Roads Clearing, but Bitter Cold Temperatures Remain Black Ice and Slick Spots are Still Dangers for Drivers, Wind Chill Advisory in Effect

RALEIGH

Road conditions on major interstates and highways in North Carolina are greatly improved today and Department of Transportation crews have turned their attention to clearing secondary roads, but there are still many patches of black ice and drivers should continue to be cautious, Governor Roy Cooper advised.

“Last night was a quieter one for troopers on our highways,” said Governor Cooper. “It appears that many people heeded the warnings and stayed off the roads, and there were far fewer collisions.  But very cold temperatures remain along with icy spots on many secondary roads and neighborhood streets, so we need to keep our guard up.”

In less than 48 hours, State Highway Patrol troopers responded to more than 2,000 calls for service and 1,270 collisions. 

Four deaths were attributed to the winter storm. A man died yesterday in Surf City after his vehicle went off the road and into a canal. Earlier weather-related deaths included two men who died when their truck overturned in a creek in Moore County and one man who died when his truck ran off the road and overturned in Beaufort County.

Utility companies including Duke Energy, Dominion Power, ElectriCities and the NC Electric Cooperatives have done excellent work in quickly responding to restore power outages during this cold weather, Governor Cooper said. Power outages peaked at more than 20,000 Thursday morning during the storm. As of 2:00 p.m. there were about 1,200 homes and businesses without power statewide, mostly in Wake County. A few counties have opened warming centers in various public buildings, where people can spend time out of the cold if their power is out or their home heating is not working.

A state of emergency that Governor Cooper signed Wednesday will remain in effect through the weekend, along with an executive order waiving truck weight, size and hours of service restrictions to ease movement of heating fuel, supplies and equipment and to allow restoration of utility services.

Temperatures will remain at or below freezing across North Carolina today and the cold plus gusty winds means a Wind Chill Advisory is in effect for a majority of the state through mid-day Saturday. People outdoors should dress warmly in layers and cover exposed skin with hats, gloves and scarves to prevent frostbite. Exposures to extreme wind chill for greater than 30 minutes can result in frostbite. Record low temperatures are forecast through the weekend.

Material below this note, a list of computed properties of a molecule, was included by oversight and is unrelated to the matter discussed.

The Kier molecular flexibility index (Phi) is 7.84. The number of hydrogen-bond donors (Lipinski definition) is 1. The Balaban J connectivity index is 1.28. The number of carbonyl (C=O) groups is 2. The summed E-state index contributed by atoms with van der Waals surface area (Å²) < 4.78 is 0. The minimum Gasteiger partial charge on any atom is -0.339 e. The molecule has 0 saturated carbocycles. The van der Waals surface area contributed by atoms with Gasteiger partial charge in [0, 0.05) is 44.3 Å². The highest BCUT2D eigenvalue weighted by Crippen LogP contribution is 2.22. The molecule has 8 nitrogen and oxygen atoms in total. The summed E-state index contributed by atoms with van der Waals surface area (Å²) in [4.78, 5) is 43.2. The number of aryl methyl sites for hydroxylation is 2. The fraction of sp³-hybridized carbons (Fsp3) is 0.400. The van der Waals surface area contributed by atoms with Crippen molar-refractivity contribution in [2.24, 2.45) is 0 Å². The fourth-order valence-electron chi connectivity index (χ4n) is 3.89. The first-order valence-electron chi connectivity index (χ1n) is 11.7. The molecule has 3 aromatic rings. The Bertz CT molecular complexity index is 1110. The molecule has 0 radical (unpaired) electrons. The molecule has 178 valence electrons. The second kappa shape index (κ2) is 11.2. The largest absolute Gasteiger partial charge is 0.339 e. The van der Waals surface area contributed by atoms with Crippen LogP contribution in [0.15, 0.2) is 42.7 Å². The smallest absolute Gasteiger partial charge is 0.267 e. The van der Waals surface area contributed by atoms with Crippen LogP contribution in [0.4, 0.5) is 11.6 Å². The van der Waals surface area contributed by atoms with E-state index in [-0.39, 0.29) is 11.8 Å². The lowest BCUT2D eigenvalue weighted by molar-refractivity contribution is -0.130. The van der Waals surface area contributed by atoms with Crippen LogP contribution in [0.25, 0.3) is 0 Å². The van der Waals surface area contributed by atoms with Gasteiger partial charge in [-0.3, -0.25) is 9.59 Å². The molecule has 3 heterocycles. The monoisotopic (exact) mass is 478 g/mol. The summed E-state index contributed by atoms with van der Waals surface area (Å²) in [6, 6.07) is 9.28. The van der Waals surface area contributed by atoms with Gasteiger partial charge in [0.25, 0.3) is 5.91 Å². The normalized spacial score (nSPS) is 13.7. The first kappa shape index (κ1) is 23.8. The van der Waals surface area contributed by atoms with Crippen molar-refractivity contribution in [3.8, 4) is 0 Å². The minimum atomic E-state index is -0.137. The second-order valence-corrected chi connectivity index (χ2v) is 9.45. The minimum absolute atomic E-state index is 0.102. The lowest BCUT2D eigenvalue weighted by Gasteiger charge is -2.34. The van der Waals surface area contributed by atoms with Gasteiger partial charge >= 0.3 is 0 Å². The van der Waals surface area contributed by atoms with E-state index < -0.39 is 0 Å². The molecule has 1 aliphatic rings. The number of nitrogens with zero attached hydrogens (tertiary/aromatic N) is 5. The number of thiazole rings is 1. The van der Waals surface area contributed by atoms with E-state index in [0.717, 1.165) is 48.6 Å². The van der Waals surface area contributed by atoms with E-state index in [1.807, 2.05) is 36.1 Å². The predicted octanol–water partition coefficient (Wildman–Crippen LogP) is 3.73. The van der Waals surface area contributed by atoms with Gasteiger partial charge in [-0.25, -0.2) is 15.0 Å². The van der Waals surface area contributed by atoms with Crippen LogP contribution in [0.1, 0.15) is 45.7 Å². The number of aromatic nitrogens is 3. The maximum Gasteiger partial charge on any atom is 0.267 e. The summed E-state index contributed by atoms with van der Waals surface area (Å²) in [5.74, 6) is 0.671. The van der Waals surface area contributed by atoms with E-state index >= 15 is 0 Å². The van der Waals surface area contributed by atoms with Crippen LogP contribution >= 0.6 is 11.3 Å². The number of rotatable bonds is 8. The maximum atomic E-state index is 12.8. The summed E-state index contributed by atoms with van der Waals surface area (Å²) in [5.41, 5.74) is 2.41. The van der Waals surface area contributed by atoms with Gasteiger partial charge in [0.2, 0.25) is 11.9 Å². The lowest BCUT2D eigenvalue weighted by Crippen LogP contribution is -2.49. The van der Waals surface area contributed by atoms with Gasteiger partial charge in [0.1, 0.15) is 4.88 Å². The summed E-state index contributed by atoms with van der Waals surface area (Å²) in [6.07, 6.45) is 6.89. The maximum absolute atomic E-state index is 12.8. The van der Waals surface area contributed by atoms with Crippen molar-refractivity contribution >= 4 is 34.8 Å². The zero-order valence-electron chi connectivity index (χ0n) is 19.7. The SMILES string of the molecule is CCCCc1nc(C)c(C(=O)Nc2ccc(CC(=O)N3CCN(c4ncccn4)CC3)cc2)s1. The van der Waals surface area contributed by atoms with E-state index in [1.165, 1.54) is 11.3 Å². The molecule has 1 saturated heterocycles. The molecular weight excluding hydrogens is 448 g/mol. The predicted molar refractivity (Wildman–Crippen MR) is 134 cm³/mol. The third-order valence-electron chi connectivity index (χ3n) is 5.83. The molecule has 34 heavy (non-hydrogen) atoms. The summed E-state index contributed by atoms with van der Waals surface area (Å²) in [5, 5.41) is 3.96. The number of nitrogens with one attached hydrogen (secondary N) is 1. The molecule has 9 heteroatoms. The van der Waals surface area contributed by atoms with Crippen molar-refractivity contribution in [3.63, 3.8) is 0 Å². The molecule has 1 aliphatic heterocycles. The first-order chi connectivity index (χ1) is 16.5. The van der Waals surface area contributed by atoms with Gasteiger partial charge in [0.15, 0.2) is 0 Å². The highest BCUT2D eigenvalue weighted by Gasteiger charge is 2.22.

With the extremely cold temperatures, the Department of Health and Human Services offers these tips for staying safe and healthy during cold weather:

  • Wear warm, dry clothing and make sure body parts most often affected by frostbite are covered (nose, ears, toes, cheeks, chin, fingers) 
  • Limit time outside during cold temperatures and seek shelter in a warm, dry place 
  • Check on others who might be at risk for cold weather-related illness 
  • Seek care if hypothermia or frostbite is suspected Never use a gas-powered generator or other fuel-burning appliances indoors or in the garage 
  • Never use charcoal grills or propane stoves indoors, even in a fireplace Never use a gas oven to heat a home, even for a short amount of time 
  • Install a carbon monoxide alarm with an Underwriters Laboratory UL™ listing on each level of a home and near all sleeping areas 
  • Carefully follow the directions to ensure proper alarm placement and check the batteries regularly 
  • Replace alarms more than seven years old or when end-of-service indicator chirps Evacuate and call 911 if a carbon monoxide alarm sounds 

 

Low-Income Energy Assistance Program

For many of North Carolina’s most vulnerable residents, paying household heating bills during the winter may be a challenge. County departments of social services are accepting applications for the state's Low-Income Energy Assistance Program, which provides one-time federal heating payment assistance to those who qualify. Funds are available until March 31 or until funds are exhausted. More information on eligibility and how to apply is available from local social services: ncdhhs.gov/divisions/dss/local-county-social-services-offices.

More information

Real-time weather and road conditions, as well as winter safety tips, can be found on the free ReadyNC mobile app or online at readync.org.

Travelers are urged to go to drivenc.gov for up to date roadway conditions. Motorists are reminded NOT to call 911 or the State Highway Patrol Communication Centers for roadway conditions. Callers can dial 211 for information about other resources. Deaf and hard of hearing callers can reach 211 by dialing 888-892-1162.

 

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